During the Jyske seminar I was able to meet with some really interesting people such as Bjorn Lomborg.
Thomas Fischer and Bjorn Lomborg at the Jyske Global Wealth seminar.
Lomborg is a Danish author, academic, and environmental writer. He is an adjunct professor at the Copenhagen Business School, director of the Copenhagen Consensus Centre and a former director of the Environmental Assessment Institute in Copenhagen. I have spoken with him at one seminar before and his ideas are worth the trip across the Atlantic.
He became internationally known for his best-selling and controversial book “The Skeptical Environmentalist”.
In 2002, Lomborg and the Environmental Assessment Institute founded the Copenhagen Consensus, which seeks to establish priorities for advancing global welfare using methodologies based on the theory of welfare economics. He is a key figure in the Green Business and Investing trend and his book was part of the documentation that the late Michael Crichton used for his book “State of Fear”.
Listening to the many speakers confirmed that the global economy could see a double dip recession which stressed the importance of green investing and business.
Let me explain why I think that worries of a double dip make green investing especially wise at this time.
Many governments are trying to overcome the economic slow down and their excessive spending creates an economic situation where investors and businesses can be sitting ducks if they do not take extreme care.
The many massive government bailouts have not worked so well but they have pushed interest rates to record lows at the same time that monetary supply has dramatically grown.
This means that non volatile investments pay almost no return at a time when inflation could really start to raise its ugly head. As long as the economy remains sluggish inflation is at bay… but the second business and employment begins to recover, expect inflation… lots of it.
Investors have to be really smart to gain profit and safety in such circumstances. One way is to invest in huge problems that are so important they are beyond the recession… such as pollution… shortage of water…. global warming and such. Environmental problems are so important that their their solutions must grow even in a sluggish economy.
In other words to find safe and lucrative investments… go green!
Green investments can be profitable. The fact that a green portfolio could be profitable was pretty well proved when I worked with Thomas Fischer and Jyske Bank in 2007 to create and track a green portfolio for a year.
Thomas chose just six shares for that portfolio… two of them Danish:
Novozymes B (Danish)
Vestas Wind Systems (Danish)
Seche Environnement (French)
Kurita Water Industr (Japanese)
Q-Cells Ag 51,000.00 (German)
Hyflux Lt (Singapore)
You may recall how it performed.
Green Portfolio 2007 Aug 17 Aug 31 Sept 9 Sept 28 Oct 5 Oct 31
Price Rise 110.93% 155.84% 170.22% 220.22% 236.47% 266.30%
What a year. There were some great lessons learned including how ups and downs are magnified by leverage. The goals of that educational portfolio were threefold.
#1: Help subscribers improve their creative skills for developing investment ideas that serve their specific needs.
#2: Help investors learn how to stick to their good ideas and get out of their bad ones.
#3: Help investors understand multi currency investing in big ideas because as you will see below…we may need this ability more than ever now.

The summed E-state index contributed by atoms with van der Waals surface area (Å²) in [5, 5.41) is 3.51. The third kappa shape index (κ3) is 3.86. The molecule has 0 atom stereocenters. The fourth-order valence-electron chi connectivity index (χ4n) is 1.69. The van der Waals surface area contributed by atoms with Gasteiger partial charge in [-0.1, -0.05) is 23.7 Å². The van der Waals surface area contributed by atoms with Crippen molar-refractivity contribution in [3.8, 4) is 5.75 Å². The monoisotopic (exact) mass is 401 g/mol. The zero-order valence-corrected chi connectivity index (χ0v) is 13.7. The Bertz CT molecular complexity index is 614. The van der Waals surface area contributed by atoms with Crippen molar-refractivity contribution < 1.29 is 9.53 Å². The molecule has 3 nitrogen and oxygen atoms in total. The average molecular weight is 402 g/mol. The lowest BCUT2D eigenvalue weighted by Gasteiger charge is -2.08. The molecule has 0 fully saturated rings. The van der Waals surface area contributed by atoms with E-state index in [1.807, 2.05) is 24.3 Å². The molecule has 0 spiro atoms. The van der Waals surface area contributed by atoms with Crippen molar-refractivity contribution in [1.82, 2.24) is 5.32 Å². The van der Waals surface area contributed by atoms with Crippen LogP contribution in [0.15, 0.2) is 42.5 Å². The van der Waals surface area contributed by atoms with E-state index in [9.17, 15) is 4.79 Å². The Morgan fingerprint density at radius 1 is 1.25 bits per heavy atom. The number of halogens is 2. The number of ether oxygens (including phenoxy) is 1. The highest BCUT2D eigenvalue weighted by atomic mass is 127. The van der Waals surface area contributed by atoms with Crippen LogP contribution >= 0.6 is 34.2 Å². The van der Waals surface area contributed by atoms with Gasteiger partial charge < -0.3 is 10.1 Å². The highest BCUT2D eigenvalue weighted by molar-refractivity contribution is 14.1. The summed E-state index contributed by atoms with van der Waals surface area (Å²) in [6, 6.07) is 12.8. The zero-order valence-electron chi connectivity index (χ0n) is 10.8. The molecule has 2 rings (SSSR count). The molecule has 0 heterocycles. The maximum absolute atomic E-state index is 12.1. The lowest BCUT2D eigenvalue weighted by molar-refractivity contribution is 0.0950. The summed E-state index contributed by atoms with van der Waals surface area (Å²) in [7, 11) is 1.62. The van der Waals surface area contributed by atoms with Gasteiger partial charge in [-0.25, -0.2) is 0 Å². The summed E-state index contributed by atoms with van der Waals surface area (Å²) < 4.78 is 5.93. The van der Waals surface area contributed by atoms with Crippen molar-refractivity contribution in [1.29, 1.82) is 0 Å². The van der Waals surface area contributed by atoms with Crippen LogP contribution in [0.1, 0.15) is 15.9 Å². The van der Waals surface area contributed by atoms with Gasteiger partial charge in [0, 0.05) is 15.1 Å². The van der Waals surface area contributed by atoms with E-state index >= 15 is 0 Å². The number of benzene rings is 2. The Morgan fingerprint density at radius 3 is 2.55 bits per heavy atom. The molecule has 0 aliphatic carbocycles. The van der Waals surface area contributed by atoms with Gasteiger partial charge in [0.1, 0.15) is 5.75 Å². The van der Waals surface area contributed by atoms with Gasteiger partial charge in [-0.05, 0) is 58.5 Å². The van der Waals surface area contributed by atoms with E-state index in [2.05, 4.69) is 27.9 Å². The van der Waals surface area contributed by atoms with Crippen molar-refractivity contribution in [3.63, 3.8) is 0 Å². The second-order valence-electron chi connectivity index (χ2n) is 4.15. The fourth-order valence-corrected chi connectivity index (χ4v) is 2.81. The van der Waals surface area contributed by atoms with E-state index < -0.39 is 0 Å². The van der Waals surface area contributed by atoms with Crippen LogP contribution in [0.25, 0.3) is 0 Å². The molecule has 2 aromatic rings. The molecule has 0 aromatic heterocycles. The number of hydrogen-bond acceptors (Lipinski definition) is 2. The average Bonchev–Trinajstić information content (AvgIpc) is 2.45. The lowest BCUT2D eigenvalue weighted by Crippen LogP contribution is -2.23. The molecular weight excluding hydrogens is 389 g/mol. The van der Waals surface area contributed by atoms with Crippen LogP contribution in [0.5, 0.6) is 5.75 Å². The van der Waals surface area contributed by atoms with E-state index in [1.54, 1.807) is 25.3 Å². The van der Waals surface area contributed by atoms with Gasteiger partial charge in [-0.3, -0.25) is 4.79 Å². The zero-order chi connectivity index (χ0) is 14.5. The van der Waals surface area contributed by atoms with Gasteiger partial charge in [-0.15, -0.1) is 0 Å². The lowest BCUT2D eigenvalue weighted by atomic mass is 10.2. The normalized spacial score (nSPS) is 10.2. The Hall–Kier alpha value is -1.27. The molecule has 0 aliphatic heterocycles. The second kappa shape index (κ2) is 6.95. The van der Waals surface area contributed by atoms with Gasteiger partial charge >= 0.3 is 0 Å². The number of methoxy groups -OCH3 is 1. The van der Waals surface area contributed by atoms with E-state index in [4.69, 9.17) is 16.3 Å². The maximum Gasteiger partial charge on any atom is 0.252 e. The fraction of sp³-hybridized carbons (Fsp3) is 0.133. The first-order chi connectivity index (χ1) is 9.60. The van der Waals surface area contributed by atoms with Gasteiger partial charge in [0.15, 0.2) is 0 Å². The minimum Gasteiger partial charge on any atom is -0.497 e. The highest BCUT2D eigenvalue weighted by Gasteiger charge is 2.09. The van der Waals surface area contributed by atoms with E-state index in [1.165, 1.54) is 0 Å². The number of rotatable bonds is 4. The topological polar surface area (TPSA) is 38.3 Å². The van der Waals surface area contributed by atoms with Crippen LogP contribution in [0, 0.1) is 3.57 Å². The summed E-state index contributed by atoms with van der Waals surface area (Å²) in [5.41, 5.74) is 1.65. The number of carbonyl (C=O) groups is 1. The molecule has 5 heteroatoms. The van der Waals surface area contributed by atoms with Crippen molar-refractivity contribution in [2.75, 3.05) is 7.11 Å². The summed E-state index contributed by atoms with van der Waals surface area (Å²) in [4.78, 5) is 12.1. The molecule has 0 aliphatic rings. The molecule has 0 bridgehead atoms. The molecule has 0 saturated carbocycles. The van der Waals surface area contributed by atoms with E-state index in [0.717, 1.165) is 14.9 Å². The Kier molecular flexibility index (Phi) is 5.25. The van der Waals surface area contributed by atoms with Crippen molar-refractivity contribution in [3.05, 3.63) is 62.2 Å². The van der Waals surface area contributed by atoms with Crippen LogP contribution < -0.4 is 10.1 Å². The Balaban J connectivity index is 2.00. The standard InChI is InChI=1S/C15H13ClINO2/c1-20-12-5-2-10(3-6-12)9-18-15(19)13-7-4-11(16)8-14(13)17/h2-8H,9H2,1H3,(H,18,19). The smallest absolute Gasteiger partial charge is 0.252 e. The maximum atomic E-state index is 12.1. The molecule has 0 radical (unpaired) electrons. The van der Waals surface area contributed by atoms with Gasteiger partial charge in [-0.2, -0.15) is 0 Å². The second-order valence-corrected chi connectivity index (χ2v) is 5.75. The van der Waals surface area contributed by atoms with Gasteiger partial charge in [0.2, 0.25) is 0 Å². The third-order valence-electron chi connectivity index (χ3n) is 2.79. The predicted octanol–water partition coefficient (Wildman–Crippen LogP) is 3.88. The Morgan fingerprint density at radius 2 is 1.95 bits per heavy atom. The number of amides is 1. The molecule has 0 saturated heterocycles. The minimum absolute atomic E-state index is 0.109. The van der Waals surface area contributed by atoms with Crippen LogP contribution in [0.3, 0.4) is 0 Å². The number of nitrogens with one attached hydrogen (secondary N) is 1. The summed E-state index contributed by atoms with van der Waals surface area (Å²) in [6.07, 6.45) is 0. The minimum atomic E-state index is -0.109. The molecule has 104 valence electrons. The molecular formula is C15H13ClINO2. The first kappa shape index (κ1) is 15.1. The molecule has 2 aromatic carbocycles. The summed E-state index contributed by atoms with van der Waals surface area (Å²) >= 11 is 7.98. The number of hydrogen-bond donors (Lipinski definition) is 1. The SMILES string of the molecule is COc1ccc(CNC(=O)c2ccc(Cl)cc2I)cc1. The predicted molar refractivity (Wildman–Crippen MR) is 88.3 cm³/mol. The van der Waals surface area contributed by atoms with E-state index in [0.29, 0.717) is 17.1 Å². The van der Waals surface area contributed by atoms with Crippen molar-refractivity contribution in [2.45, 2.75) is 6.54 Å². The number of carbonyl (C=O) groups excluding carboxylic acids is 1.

Returns were breathtaking that year… way up and down… as were the prices of a majority of shares. We saw great volatility in that portfolio. The July drop of over 100% gave us a moment of pause, but as a percentage of the portfolio this drop was less than that of the other portfolios we tracked.
In short the green portfolio was the top performer during the good times and bad.
Beyond the performance were pleased that this portfolio attracted the attention of major institutions with the message… “investing in the environment can be very profitable.”
The important fact key to understand in these dangerous economic times is that:
#1: Risk will be higher.
#2: Volatility will be higher.
#3: Big problems create safety because you have to accept risk any way…. so make sure that you at least get plenty of upside potential.
For example… in these times of great global volatility and risk many investors have rushed into US dollar US treasury bonds. These investments are thought to be safe but have great risk. The US dollar could fall. Inflation could destroy the purchasing power of these bonds. Yet the upside even in the best of conditions is minimal.
Environmental concerns on the other are one of humanity’s biggest problems and the world is just catching on to that fact. Shares in environmental investments have risk as well, but in the best of conditions have a huge upside.
Copenhagen was a great place to think green by the way. The Danes have really put their money where their mouths are when it comes to green.
For example… they have cleaned up the harbor and canals that run through the city… so much so that one can swim in them. During the seminar there was a big swim competition all around Parliament in the canals with thousands of Danes swimming in the canals.
Our friend Trey Morrison and his wife Courtney joined us for the seminar and Trey was so impressed with this that he decided to swim the canals himself. We were all staying in the Marriott on the harbor so I followed Trey out to see. Could he really?
I kinda dared him and…
doubted, but with just a moments hesitation he…
took the leap.
Personally Merri and I enjoyed the cleanliness of the canals and Copenhagen on one…
of these canal…
boats with the rest of the delegates.
There were many other indicators showing how green the Danes are becoming. They have wind turbines…
on land and…
sea. We saw turbines everywhere as we traveled across Denmark. The Danes get 20% of their energy overall from wind power. Sometimes 100% of Denmark’s electricity is wind generated.